On September 13, 1963 I was on a flight to Barksdale.  On the way we made several stops at AFBs and one was Bunker Hill AFB in Indiana.  While taxing to the base termina, I saw one of the most incredible aircraft ever built – A Convair B-58 Hustler.  The B-58 was way advanced for its time. The B-58 was the first operational bomber capable of Mach 2 flight , twice the speed of sound. The B-58 set 19 speed records, including the longest supersonic flight in history. In 1963, it flew from Tokyo to London (via Alaska), a distance of 8,028 miles with five aerial refuelings in 8 hours, 35 minutes, 20.4 seconds, averaging 938 mph.  As of 2016, this record still stands.

B-58 Hustler

Back at Barksdale, I settled in being an airman doing my job and trying to make the most of my free time.  In mid November 1963, I was told that I was eligible for another on-line encryption school at Lackland AFB in Texas.  

No Stipes to Three Stipes - WOW

End of an Era

However, to go I had to extend my enlistment 2 months.  I thought it over and said why not, it was only another 60 days.  So, instead of being discharged on March 14, 1964, my new date was May 14, 1964.  On December 16, 1963, I left for Lackland driving my own car.

I am not too sure how to explain the next 3 months, but here it goes.  It was a very interesting time. When I left for Lackland in April 1962, I was Airman Basic (AB) with “no” stripes on my sleeves. Now I was an Airman First Class (A1C) with 3 stripes. 

I was assigned to a barracks room with 2 US Navy sailors who were E -4 Electronic Technicians. The sailors were in the same class as mine.  The Air Force expected the sailors to follow Air Force rules and regulations which they did not!  That led to some hubris situations. We were supposed to go to school from 1800 to 2400 hours, which we did not.  The whole class had backgrounds in on-line encryption so we usually finished our studies by 2100.  To solve that problem, a Senior Master Sargent in our class, an E-8, made a deal the school NCO, strictly confidential, which allowed us to leave by 2100 hours. By 2200, we were in the NCO (Non Commissioned Officers) club. At Lackland, E-4s were allowed to join the Lackland NCO Club which led to some very fun filled and enjoyable times.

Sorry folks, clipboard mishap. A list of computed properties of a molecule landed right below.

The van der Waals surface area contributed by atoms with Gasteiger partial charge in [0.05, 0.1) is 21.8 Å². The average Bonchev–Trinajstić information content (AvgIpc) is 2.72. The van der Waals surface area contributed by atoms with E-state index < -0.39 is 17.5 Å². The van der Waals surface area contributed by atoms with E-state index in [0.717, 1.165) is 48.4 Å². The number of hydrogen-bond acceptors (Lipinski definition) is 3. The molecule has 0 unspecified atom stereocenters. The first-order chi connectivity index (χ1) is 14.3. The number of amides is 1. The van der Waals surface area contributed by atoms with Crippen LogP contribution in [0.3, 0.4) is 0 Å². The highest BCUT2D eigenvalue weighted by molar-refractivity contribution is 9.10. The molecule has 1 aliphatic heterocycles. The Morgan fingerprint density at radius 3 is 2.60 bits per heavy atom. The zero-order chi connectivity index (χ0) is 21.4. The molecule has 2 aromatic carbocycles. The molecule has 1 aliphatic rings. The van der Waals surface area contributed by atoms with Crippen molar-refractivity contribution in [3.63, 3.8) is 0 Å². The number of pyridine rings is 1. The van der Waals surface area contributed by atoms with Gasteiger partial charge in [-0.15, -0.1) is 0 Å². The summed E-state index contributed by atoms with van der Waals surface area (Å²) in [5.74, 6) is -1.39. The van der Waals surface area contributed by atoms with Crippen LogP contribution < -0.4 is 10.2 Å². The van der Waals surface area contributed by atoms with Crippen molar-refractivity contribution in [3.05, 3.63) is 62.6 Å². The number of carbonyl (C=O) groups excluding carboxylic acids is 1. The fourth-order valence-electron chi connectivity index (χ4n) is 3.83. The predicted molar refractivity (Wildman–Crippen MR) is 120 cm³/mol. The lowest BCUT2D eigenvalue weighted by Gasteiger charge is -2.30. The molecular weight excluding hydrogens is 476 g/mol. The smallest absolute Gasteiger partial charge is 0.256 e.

My Buddies – I am on the right.

School ended on March 26th so it was back to Barksdale.  My remaining time in the USAF was again being an airman doing my job and trying to make the most of my free time.  It was right after I got back from Lackland that I was told that I was going to receive a 3 month early discharge. That was okay with me because I was ready go.  My 3 years and 11 months in Air Force were good. I had no complaints. I traveled in the far East and experienced places and jobs that most people never knew even existed. However, I had no desire to make a career of the Air Force.  So, on February 14, 1964, I packed my belongings into my car, went to the 46th Comm Squadron Orderly Room to sign out for the last time. As I drove out of the back gate of Barksdale, I looked into the rear view mirror. As the gate became smaller and smaller the realization set in that I had to start all over again with a new life, one which I was not sure what I was going to do.